A few years after CHCD initiated its stakeholder engagement efforts, the Centers for Disease Control and Prevention (CDC) began advancing knowledge about this approach. The National Institutes of Health, the Agency for Healthcare Research and Quality, the U.S. Department of Veterans Affairs, the Patient-Centered Outcomes Research Institute, and other federal agencies, academic institutions, and many community organizations have since followed suit, promoting stakeholder (or more specifically, community) engagement as a means to solving challenging social problems. In fact, some funding agencies now require researchers to include elements of community engagement in their research proposals. Such engagement efforts have made essential contributions to programs addressing smoking cessation, obesity, cancer, heart disease, and other health concerns.

Want to Engage Your Stakeholders?

As a result of the merger of CHPR and CHCD, we now have the capacity to work with researchers, healthcare providers, policy-makers at all levels of government, healthcare plan representatives, professional associations, community organizations, philanthropists, and other clients to understand the views and priorities of targeted stakeholders. Whether you are conducting research, considering changes within your company or local community, or are facing a state or national policy dilemma, we can help you engage your constituents. (More information about recent projects we’ve worked on, policy studies we’ve published, and the research methods we use can be found elsewhere on this website.)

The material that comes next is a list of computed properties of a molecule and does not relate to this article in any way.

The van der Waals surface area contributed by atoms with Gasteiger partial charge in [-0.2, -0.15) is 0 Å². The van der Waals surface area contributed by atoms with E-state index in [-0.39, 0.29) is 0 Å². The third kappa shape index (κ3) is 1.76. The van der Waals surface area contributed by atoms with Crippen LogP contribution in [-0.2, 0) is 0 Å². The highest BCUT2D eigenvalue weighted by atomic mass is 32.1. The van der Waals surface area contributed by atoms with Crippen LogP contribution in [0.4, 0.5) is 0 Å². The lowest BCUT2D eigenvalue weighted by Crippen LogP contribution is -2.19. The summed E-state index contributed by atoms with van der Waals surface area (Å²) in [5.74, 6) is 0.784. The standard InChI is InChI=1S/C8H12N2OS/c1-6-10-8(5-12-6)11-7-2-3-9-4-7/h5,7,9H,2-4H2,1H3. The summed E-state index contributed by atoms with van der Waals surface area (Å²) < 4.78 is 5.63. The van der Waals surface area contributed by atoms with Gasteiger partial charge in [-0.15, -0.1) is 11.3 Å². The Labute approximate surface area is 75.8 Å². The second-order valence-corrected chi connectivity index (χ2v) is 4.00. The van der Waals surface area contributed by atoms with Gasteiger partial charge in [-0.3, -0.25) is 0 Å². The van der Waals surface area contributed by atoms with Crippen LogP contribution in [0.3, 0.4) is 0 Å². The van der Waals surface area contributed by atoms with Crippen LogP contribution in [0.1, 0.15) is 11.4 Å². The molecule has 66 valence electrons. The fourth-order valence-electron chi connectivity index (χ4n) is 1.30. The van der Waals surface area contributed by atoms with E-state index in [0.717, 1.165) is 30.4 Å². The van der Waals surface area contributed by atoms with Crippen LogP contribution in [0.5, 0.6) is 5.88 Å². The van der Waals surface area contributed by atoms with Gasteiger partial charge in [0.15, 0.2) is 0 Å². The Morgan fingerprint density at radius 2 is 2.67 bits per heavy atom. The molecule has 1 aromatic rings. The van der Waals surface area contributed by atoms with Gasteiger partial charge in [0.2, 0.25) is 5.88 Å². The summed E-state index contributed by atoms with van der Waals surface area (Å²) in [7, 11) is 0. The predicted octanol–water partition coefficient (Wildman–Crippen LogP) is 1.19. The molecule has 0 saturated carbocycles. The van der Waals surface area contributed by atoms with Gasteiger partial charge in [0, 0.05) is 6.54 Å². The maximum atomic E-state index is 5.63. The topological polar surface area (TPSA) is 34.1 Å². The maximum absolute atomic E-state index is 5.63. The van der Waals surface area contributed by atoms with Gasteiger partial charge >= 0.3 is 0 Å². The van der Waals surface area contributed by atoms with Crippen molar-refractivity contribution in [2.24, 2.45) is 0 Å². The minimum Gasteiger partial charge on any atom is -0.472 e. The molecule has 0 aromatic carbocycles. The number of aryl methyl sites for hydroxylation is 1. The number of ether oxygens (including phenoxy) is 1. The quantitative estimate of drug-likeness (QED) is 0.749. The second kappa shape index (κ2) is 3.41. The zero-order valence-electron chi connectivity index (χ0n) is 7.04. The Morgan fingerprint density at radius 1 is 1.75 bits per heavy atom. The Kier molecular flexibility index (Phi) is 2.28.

To learn more about our Stakeholder Engagement services, please contact Patricia E. Powers, MPA: pepowers@ucdavis.edu.

Research-Related Benefits of Stakeholder Engagement

The following nine areas (adapted from Staley 2009) illustrate ways in which public involvement, such as stakeholder engagement, can make a positive impact on research projects.

Agenda-Setting—Stakeholder engagement can improve the focus of a project, and the choice of collaborators who participate.

Design and Delivery - Community stakeholders’ knowledge of local circumstances can lead to efficient identification of previously unknown causal links and improvements to, for example, study design, tools, communication and dissemination.

Ethics and Informed Consent—Engagement with the public can identify ethical pitfalls and ways to improve the informed consent process. This is particularly important when informed consent is not feasible and a community consultation is required. 

Public Education—The knowledge and skills of targeted stakeholders can be enhanced.

Researcher Education—By deliberatively engaging stakeholders, academic partners may gain new insights into the relevance of a given project and enhanced understanding of the issue under study, which can be parlayed into wider dissemination of their findings.

Implementation and Change—New ways for how research findings can be used to bring about change can be identified and the capacity for change and maintaining long-term partnerships can be expanded.

Individual Research Participants—Stakeholder engagement can improve the way studies are conducted, making it easier to participate in them.

Community Organizations—Organization members can network with other stakeholders, laying the groundwork for subsequent collaborations.

The General PublicBy engaging the public up front, society will be more receptive to research in general and the benefits that come from it.